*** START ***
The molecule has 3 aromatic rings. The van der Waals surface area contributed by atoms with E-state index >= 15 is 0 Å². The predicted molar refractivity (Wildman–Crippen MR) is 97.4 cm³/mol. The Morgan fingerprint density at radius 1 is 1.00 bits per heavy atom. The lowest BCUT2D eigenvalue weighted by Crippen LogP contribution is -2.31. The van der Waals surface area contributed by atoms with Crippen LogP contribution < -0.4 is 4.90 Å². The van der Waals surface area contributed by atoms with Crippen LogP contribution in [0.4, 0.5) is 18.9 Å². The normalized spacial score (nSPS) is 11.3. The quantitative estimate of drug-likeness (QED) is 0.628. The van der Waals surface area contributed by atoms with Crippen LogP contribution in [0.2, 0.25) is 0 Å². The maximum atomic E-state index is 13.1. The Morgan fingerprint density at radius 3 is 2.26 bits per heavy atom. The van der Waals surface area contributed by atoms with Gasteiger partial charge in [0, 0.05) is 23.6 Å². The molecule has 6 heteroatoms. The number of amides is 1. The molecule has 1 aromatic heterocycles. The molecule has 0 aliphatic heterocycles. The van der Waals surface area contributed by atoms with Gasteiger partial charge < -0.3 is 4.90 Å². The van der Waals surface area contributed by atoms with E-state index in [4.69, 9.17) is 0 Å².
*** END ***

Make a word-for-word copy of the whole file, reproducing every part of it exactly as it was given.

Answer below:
The molecule has 3 aromatic rings. The van der Waals surface area contributed by atoms with E-state index >= 15 is 0 Å². The predicted molar refractivity (Wildman–Crippen MR) is 97.4 cm³/mol. The Morgan fingerprint density at radius 1 is 1.00 bits per heavy atom. The lowest BCUT2D eigenvalue weighted by Crippen LogP contribution is -2.31. The van der Waals surface area contributed by atoms with Crippen LogP contribution < -0.4 is 4.90 Å². The van der Waals surface area contributed by atoms with Crippen LogP contribution in [0.4, 0.5) is 18.9 Å². The normalized spacial score (nSPS) is 11.3. The quantitative estimate of drug-likeness (QED) is 0.628. The van der Waals surface area contributed by atoms with Crippen LogP contribution in [0.2, 0.25) is 0 Å². The maximum atomic E-state index is 13.1. The Morgan fingerprint density at radius 3 is 2.26 bits per heavy atom. The van der Waals surface area contributed by atoms with Gasteiger partial charge in [0, 0.05) is 23.6 Å². The molecule has 6 heteroatoms. The number of amides is 1. The molecule has 1 aromatic heterocycles. The molecule has 0 aliphatic heterocycles. The van der Waals surface area contributed by atoms with Gasteiger partial charge < -0.3 is 4.90 Å². The van der Waals surface area contributed by atoms with E-state index in [4.69, 9.17) is 0 Å².